If you’ve been listening to the podcast, you know I’ve been in Italy for the past week or so, and it’s been an amazing trip, I’ve had a great time. But I was reflecting on the fact that I almost didn’t come. About six weeks ago,a friend asked me to join her in Italy since she’d be traveling here for a conference. I did something I normally don’t do – I didn’t hesitate. I said yes.
I’ve been thinking about ways to get more adventure into my routine, because I’ve been head down grinding on behalf of my family, and my academy programs for the past two years.
Taking a vacation or traveling anywhere internationally used to be on my mind all the time, but in this new season, it has been completely off the radar for me. And funny enough, I’ve written the words adventure and travel in my journal and on my vision board, but haven’t made the time to create any intentional plans.
So when my friend asked me if I’d like to meet her in Italy I just said yes. I had to make sure my husband would be in town to cover the kids, that I wouldn’t be out of town speaking, and that I wouldn’t miss anything major. But I remember saying “count me in” as I hung up the phone with her, checked my calendar, checked in with my husband, and looked into the price of flights.
I said yes because the opportunity resonated so deeply with me, and spoke directly to what I’d already verbalized. When the opportunity to have an adventure and get some travel in presented itself it spoke to me on a soul level.
Now reflecting back on the week that just passed, I’m in awe of the opportunity to step away from my routine and get refocused and re-energized on the opportunity that is my life. While seeing some of the places I’ve always wanted to see, and experiencing Europe as a person of means (not a broke college student) has been powerful, it has also made me reflect on why I don’t say yes more often.
I love the process of travel because it allows you to get some distance from your day to day. When you’re not in the thick of things, you can get the perspective that you’re too close to observe when you’re in the weeds of your life and business. My friend and I were reflecting on the year that has passed, and while I’m so proud of the things I’ve been able to make happen in the last 12 months, I had to call myself out on not tackling one big specific goal.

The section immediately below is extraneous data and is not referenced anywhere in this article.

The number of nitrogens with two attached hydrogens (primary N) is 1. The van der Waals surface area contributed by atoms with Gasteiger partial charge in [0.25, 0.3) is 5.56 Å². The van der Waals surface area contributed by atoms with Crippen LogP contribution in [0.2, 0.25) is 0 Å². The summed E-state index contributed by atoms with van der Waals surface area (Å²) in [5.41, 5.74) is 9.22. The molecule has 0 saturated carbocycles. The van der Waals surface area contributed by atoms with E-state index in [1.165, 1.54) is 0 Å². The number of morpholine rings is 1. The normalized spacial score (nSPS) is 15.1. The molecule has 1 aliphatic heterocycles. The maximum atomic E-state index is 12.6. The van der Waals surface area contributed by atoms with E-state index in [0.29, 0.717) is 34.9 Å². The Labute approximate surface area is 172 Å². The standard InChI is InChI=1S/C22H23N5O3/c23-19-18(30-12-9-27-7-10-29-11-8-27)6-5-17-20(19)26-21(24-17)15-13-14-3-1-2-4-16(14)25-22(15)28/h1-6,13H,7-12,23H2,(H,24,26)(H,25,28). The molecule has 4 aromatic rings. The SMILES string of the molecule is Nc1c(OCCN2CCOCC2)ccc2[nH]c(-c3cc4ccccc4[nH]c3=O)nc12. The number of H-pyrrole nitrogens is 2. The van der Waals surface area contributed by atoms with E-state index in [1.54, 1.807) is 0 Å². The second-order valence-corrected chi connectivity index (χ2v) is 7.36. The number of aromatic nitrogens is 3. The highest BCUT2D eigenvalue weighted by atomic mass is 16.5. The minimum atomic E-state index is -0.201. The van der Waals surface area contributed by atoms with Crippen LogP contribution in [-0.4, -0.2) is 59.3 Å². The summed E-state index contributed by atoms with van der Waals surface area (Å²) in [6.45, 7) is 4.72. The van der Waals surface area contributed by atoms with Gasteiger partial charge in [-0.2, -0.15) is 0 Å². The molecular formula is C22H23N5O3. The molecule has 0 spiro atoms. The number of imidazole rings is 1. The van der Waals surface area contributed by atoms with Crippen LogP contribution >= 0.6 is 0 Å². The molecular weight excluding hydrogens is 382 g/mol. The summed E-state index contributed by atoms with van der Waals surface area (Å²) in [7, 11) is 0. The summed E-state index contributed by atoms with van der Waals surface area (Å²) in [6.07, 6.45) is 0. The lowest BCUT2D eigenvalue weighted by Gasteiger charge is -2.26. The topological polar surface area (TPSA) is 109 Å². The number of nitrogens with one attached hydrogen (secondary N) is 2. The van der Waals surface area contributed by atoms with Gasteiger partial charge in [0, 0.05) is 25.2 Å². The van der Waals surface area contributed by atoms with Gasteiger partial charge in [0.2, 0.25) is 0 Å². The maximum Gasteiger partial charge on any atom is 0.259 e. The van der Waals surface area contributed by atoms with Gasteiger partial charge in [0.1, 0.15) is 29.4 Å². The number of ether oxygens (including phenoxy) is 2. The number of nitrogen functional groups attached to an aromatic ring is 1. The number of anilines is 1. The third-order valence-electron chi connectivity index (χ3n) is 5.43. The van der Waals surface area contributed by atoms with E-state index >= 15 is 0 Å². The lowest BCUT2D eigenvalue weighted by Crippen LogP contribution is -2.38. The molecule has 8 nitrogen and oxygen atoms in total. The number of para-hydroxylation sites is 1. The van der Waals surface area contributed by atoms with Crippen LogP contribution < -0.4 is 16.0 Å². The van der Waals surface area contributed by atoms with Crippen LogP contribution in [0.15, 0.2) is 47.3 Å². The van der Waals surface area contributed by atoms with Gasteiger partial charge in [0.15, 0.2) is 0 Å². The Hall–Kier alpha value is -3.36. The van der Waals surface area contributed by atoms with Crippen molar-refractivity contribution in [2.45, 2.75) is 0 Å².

About a year and a half ago, I helped my son publish his first book, and he’s gone on to publish two other titles. The process of helping him allowed me to see very clearly where I was falling short on my own goal to write and publish a book, so in packaging his genius I got a clear confirmation that it was time for me to finally write Package Your Genius and get it out into the world. I poured my heart and soul into the project and spent the first half of the year writing and editing the book and published it in early fall. I promoted it on social media and did a moderate amount of press, but nothing crazy. I put it out there, got a good response and felt good about checking that book off the list. Because if you know anything about me, you know I have about 3 other books currently in the queue. So this was just the first.
But something started tugging at my heart shortly after I published the book. And that was this bigger vision of publishing other people’s books – not ghost writing the books and assisting them with the process. But being a full on publisher focused on amplifying marginalized voices, especially women of color who want to write non-fiction books tied to their professional expertise. So I had this big insight, then I did nothing.
I did what we do when we’re staring our big dream in the face. I talked myself out of it. I told myself that to do what I really want to do – launch a boutique publishing imprint – would be impossible. Who would I publish? How would the process work? How would the marketing and distribution work? Where would I find authors? What about all of the part